What is the role of compassion in healthcare? That’s the question Dr. Emelia Sam addresses on this episode of Leading with Health.

Dr. Emelia Sam is an unlikely combination of maxillofacial surgeon and personal development and spirituality blogger. With over two decades in the clinical arena, she is using her unique background on her mission to humanize healthcare. She blogs at emeliasam.com and is the author of Compassionate Competency: Healing the Heart of Healthcare.

Highlights include:

3:28 – ES: “I always felt like the treatment we were giving was somehow incomplete.”

3:55 – ES: “There was this culture that tends to see people as cases and treat the case and not address the person.”

4:40 – ES: “I would tend to get caught up in the patient’s backstory, what happened before the trauma.”

7:05 – ES: “Something clicked and I realized that I get to be that happy. I deserve that, as well.”

7:16 – JM: “We’re so used to being told that it’s awful experiences that are wake-up calls so I love it when something that wonderful as ‘I get to be that happy is a wake-up call’.”

8:44 – ES: “I would have found the time for my writing. Even if it was just waking up half an hour earlier in the day. I needed to carve out that slot for my creativity.”

9:53 – JM: “A lot of people feel that they have to keep the more empathetic, warmer side of themselves out of the professional realm.”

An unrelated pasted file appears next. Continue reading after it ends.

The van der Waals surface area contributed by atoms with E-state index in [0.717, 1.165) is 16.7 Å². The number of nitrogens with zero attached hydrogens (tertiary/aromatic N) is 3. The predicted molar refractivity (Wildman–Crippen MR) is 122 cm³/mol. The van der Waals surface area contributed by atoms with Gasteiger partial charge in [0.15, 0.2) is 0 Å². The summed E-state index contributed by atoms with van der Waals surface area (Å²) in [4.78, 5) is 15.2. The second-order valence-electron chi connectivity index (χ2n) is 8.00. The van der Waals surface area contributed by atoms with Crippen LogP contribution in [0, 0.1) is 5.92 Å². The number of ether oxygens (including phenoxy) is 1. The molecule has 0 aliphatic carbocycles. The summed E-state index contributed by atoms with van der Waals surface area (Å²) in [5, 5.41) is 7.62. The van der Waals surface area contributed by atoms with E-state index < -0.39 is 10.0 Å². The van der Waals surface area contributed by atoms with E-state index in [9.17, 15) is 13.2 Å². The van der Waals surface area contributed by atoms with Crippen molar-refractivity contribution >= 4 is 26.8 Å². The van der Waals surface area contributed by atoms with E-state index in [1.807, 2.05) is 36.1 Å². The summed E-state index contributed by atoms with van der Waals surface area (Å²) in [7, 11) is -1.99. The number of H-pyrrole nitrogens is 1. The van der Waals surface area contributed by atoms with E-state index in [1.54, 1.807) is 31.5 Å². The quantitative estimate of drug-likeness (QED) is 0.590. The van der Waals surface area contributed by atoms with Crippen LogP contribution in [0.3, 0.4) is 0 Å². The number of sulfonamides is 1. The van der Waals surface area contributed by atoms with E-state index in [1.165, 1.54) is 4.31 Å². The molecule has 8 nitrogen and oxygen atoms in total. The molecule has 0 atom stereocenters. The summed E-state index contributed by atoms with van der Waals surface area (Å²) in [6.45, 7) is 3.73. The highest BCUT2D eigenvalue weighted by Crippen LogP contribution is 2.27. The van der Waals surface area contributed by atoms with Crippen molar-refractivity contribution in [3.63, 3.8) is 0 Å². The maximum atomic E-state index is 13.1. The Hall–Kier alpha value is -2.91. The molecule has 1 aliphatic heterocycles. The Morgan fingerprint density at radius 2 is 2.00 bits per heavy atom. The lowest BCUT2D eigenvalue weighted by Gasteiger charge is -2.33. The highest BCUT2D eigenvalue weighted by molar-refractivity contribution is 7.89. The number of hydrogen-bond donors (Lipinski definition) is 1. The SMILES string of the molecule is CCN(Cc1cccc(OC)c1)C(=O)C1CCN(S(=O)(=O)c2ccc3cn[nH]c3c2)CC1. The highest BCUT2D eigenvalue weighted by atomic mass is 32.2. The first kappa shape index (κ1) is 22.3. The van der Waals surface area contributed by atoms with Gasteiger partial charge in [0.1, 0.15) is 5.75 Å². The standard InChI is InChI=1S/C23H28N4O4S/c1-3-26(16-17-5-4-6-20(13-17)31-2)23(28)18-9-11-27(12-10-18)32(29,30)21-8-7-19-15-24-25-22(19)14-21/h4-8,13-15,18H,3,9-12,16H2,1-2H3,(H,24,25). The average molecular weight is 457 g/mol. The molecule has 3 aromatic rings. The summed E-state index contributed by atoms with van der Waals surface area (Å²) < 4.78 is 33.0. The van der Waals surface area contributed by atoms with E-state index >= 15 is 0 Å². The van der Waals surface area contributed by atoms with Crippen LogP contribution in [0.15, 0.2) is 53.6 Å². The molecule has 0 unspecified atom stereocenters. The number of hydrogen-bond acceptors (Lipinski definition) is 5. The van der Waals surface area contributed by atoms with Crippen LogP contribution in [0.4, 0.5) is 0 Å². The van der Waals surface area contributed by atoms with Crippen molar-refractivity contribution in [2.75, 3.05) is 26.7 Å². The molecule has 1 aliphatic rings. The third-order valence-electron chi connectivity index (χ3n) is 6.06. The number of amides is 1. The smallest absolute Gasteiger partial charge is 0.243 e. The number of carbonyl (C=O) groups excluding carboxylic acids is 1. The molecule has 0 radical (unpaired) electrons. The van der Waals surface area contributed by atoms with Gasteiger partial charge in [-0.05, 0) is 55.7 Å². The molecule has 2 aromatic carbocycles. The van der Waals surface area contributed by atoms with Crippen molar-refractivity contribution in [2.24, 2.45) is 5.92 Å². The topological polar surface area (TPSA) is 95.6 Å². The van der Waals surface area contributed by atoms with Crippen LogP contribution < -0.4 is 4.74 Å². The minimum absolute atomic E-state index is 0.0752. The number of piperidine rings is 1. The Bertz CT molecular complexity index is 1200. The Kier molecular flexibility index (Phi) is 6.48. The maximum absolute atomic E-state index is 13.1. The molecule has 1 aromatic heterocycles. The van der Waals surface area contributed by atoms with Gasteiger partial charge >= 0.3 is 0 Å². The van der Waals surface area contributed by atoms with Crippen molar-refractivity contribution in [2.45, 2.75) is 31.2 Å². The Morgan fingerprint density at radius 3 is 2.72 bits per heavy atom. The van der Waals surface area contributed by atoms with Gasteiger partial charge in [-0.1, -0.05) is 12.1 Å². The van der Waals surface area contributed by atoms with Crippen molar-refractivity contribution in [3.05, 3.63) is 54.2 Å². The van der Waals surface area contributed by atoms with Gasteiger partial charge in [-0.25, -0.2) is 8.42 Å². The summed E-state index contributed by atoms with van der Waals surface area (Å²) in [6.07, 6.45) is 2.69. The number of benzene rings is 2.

10:27 – ES: “From the time that you start your training, there is this mentality of ‘suck it up and get it done.’ At any cost.”

10:46 – ES: “As a student and certainly as a resident, you learn to put your own needs on the backburner and only attend to not even the patient, but the case that is in front of you.”

12:11 – ES: “Once you cross-over the professional threshold, once you are in that environment, you are supposed to leave your true self at the door. That makes no sense when we are talking about care.”

17:26 – ES: “It’s all about having compassion for others and for ourselves.”

17:45 – ES: “Most of the curriculum is devoted to clinical competency. … And for quite a few years now we’ve also been talking about cultural competency. And it just occurred to me one day, what about compassionate competency? Why don’t we talk about the human connection?”

18:55 – JM: “It’s about being comfortable with your own experiences and also having support to learn about that.”

19:02 – JM: “With medical training, you’re often taking people who are still very young in their lives – still in their 20s – and throwing them into really difficult healthcare situations.”

19:03 – JM: “These are family dynamic issues and these are social support issues and it’s a big ask of someone young, without a lot of life experience,
to throw them into these situations.”

21:40 – ES: “How are we actually communicating with our patients? How effective are we being? And how does that communication, the ways in which we communicate, affect us?”

24:33 – ES: “I would like to see Compassionate Competency adopted as a standard resource in healthcare training facilities across the board. I would love to see pre-professional students and professional students having this early on in their arsenal, if you will. I want to see Compassionate Competency as the standard.”

Leading with Health is hosted by Jennifer Michelle. Jennifer has a Master’s in Public Health and Epidemiology and is a certified EMT. As President of Michelle Marketing Strategies, Jennifer specializes in healthcare marketing. She is on a mission to help women find their voice so they can create a stronger, more responsive healthcare system.